If you’ve been affected by Google’s latest major algorithm update (Penguin 2.0), chances are you (or your SEO contractor) were doing things that Google considers dark grey or black hat.
We’ve compiled a few ‘best practice’ tactics to help you dig yourself out of that hole and ensure that you hopefully don’t get stung with future updates.
Google Penguin 2.0
Link Building Strategies
The penguin algorithm focuses heavily on where your links are coming from and how relevant they are to the content on your site. It could be dangerous if you have links pointing to your site from ‘spammy’, ‘link-farmy’ type places where links may have possibly been paid for.
If you’ve had an SEO company working on your link building and you’ve been affected negatively by this algorithm update, you may want to consider looking for another SEO provider. Before you do though, there are a few things to consider.
1. Have any of my inbound links been paid for?
Google frowns heavily on links that have been paid for so try to steer clear of this tactic.
2. Is there content surrounding my external links and is it relevant to my website?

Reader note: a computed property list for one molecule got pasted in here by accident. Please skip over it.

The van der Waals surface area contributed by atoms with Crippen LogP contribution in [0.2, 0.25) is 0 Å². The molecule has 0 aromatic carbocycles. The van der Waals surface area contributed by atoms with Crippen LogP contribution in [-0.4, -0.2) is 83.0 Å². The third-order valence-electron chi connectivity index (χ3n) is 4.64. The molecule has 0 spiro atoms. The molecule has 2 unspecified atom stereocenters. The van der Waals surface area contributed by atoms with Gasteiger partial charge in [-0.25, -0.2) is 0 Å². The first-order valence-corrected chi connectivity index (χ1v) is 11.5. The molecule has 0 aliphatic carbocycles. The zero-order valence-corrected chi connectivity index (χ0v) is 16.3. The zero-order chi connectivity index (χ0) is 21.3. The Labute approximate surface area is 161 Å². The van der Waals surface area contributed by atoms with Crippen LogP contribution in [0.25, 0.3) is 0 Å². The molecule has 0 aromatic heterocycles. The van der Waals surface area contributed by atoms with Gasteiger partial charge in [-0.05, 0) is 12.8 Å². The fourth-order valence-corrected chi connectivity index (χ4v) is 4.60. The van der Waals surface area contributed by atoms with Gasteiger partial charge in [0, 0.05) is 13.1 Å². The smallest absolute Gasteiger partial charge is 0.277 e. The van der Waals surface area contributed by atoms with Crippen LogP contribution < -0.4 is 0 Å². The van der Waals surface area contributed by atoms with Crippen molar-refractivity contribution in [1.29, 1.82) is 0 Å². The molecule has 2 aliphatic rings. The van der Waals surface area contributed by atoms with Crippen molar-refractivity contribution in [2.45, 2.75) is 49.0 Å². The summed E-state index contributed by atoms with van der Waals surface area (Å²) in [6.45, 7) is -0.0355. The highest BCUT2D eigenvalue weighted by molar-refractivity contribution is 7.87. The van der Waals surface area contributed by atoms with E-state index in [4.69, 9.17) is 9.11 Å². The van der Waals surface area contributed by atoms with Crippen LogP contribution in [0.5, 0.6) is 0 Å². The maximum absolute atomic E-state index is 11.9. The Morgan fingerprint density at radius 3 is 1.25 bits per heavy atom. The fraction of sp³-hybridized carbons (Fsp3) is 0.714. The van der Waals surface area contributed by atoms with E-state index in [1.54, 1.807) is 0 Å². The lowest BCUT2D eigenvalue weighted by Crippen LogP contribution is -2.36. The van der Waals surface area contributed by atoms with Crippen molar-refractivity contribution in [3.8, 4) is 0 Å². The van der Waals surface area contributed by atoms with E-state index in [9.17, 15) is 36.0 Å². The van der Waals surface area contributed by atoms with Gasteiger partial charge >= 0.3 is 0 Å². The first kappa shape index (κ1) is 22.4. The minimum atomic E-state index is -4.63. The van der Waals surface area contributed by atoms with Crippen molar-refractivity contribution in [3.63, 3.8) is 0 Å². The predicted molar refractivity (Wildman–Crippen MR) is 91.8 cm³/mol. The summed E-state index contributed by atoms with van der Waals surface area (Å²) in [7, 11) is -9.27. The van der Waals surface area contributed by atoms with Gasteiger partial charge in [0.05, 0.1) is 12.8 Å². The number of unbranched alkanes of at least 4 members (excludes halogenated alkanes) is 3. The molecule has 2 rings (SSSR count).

Google takes notice of the neighborhood your links are in and the company they keep. If they are in a ‘bad’ neighborhood and have a lot of non-relevant links surrounding them, they will most likely harming your SEO efforts. (one tactic some dark grey/black hat SEO ‘professionals’ use is to buy domains that have already accrued decent PR and to use these as templated link farms that are neither good for any visitor or Google).
Make sure your links have accurate, informative and relevant content surrounding them.
3. Do my links come from a variety of different sources?
There are a multitude of different types of sites out there where you can acquire links from. If you focus all your energy on only a couple of them (such as blog comments and directories), chances are you won’t have much success improving your rankings.
Social Media, Social Bookmarking, Press Releases, Articles, Blog Posts, Forums, Directories, Personal Blogs, Guest Blogging – these are just a few different types of places links can be acquired – remember to spread them around.
5. Is the anchor text used for my keywords being varied enough (too much exact match is not good)?
Overuse of Exact Match and over-optimised anchor text is seen as ‘spammy’ in Google’s eyes. Try to use variations of your keywords as anchor text in order to keep Google’s spam filter from being flagged due to your links.
6. Are my links surrounded by other non-relevant links(possibly to porn and game sites)?
Referring to the link farms mentioned above in point 2, the links surrounding your links are taken into account when Google is analysing how much weight your link should be given. If the surrounding links are non-relevant (worse case; porn or gaming site links), any weight those links may have contributed to your site is most likely to have been stripped by either the first Penguin update or this new Penguin 2.0 update.